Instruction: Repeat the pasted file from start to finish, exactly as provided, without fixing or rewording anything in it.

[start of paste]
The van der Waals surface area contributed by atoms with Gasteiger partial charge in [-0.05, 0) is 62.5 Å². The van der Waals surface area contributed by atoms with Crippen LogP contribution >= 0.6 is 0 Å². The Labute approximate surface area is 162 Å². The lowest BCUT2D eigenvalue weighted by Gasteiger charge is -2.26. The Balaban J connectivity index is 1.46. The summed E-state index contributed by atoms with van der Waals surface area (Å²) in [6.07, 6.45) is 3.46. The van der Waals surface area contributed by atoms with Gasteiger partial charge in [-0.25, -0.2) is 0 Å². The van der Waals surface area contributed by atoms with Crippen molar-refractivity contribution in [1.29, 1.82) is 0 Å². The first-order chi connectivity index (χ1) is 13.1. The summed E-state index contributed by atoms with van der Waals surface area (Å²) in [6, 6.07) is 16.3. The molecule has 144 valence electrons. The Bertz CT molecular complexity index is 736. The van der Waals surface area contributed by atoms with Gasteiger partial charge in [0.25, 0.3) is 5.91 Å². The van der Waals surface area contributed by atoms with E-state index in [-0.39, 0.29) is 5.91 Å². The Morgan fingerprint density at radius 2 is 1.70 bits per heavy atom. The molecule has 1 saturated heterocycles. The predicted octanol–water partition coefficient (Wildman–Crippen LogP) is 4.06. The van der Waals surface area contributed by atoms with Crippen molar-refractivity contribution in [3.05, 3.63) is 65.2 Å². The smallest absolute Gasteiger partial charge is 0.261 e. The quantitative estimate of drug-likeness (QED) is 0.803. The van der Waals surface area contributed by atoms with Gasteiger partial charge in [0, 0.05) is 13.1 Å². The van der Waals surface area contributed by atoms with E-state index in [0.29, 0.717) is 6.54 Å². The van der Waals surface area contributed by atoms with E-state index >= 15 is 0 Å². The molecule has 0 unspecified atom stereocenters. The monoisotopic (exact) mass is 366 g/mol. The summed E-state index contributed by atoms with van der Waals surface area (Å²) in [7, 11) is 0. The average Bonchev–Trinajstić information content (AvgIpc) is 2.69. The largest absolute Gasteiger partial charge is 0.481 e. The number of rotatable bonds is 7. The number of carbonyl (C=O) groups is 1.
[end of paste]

The van der Waals surface area contributed by atoms with Gasteiger partial charge in [-0.05, 0) is 62.5 Å². The van der Waals surface area contributed by atoms with Crippen LogP contribution >= 0.6 is 0 Å². The Labute approximate surface area is 162 Å². The lowest BCUT2D eigenvalue weighted by Gasteiger charge is -2.26. The Balaban J connectivity index is 1.46. The summed E-state index contributed by atoms with van der Waals surface area (Å²) in [6.07, 6.45) is 3.46. The van der Waals surface area contributed by atoms with Gasteiger partial charge in [-0.25, -0.2) is 0 Å². The van der Waals surface area contributed by atoms with Crippen molar-refractivity contribution in [1.29, 1.82) is 0 Å². The first-order chi connectivity index (χ1) is 13.1. The summed E-state index contributed by atoms with van der Waals surface area (Å²) in [6, 6.07) is 16.3. The molecule has 144 valence electrons. The Bertz CT molecular complexity index is 736. The van der Waals surface area contributed by atoms with Gasteiger partial charge in [0.25, 0.3) is 5.91 Å². The van der Waals surface area contributed by atoms with E-state index in [-0.39, 0.29) is 5.91 Å². The Morgan fingerprint density at radius 2 is 1.70 bits per heavy atom. The molecule has 1 saturated heterocycles. The predicted octanol–water partition coefficient (Wildman–Crippen LogP) is 4.06. The van der Waals surface area contributed by atoms with Crippen molar-refractivity contribution in [3.05, 3.63) is 65.2 Å². The smallest absolute Gasteiger partial charge is 0.261 e. The quantitative estimate of drug-likeness (QED) is 0.803. The van der Waals surface area contributed by atoms with Gasteiger partial charge in [0, 0.05) is 13.1 Å². The van der Waals surface area contributed by atoms with E-state index in [0.29, 0.717) is 6.54 Å². The van der Waals surface area contributed by atoms with E-state index >= 15 is 0 Å². The molecule has 0 unspecified atom stereocenters. The monoisotopic (exact) mass is 366 g/mol. The summed E-state index contributed by atoms with van der Waals surface area (Å²) in [7, 11) is 0. The average Bonchev–Trinajstić information content (AvgIpc) is 2.69. The largest absolute Gasteiger partial charge is 0.481 e. The number of rotatable bonds is 7. The number of carbonyl (C=O) groups is 1.